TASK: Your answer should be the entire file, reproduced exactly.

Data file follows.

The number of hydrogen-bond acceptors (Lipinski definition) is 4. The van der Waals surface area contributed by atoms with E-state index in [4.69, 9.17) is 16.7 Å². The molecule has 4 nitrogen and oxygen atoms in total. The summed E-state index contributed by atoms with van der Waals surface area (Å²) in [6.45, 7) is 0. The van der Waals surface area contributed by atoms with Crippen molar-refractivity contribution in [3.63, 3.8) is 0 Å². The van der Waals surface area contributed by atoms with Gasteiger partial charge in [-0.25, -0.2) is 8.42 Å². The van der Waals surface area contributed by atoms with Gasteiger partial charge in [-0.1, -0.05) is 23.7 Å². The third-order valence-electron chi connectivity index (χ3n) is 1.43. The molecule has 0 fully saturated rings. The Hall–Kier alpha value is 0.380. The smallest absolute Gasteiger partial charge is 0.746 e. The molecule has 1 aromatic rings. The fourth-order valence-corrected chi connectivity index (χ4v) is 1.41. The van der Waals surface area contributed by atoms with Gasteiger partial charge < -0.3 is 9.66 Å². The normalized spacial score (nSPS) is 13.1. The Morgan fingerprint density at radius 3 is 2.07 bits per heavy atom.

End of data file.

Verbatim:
The number of hydrogen-bond acceptors (Lipinski definition) is 4. The van der Waals surface area contributed by atoms with E-state index in [4.69, 9.17) is 16.7 Å². The molecule has 4 nitrogen and oxygen atoms in total. The summed E-state index contributed by atoms with van der Waals surface area (Å²) in [6.45, 7) is 0. The van der Waals surface area contributed by atoms with Crippen molar-refractivity contribution in [3.63, 3.8) is 0 Å². The van der Waals surface area contributed by atoms with Gasteiger partial charge in [-0.25, -0.2) is 8.42 Å². The van der Waals surface area contributed by atoms with Gasteiger partial charge in [-0.1, -0.05) is 23.7 Å². The third-order valence-electron chi connectivity index (χ3n) is 1.43. The molecule has 0 fully saturated rings. The Hall–Kier alpha value is 0.380. The smallest absolute Gasteiger partial charge is 0.746 e. The molecule has 1 aromatic rings. The fourth-order valence-corrected chi connectivity index (χ4v) is 1.41. The van der Waals surface area contributed by atoms with Gasteiger partial charge < -0.3 is 9.66 Å². The normalized spacial score (nSPS) is 13.1. The Morgan fingerprint density at radius 3 is 2.07 bits per heavy atom.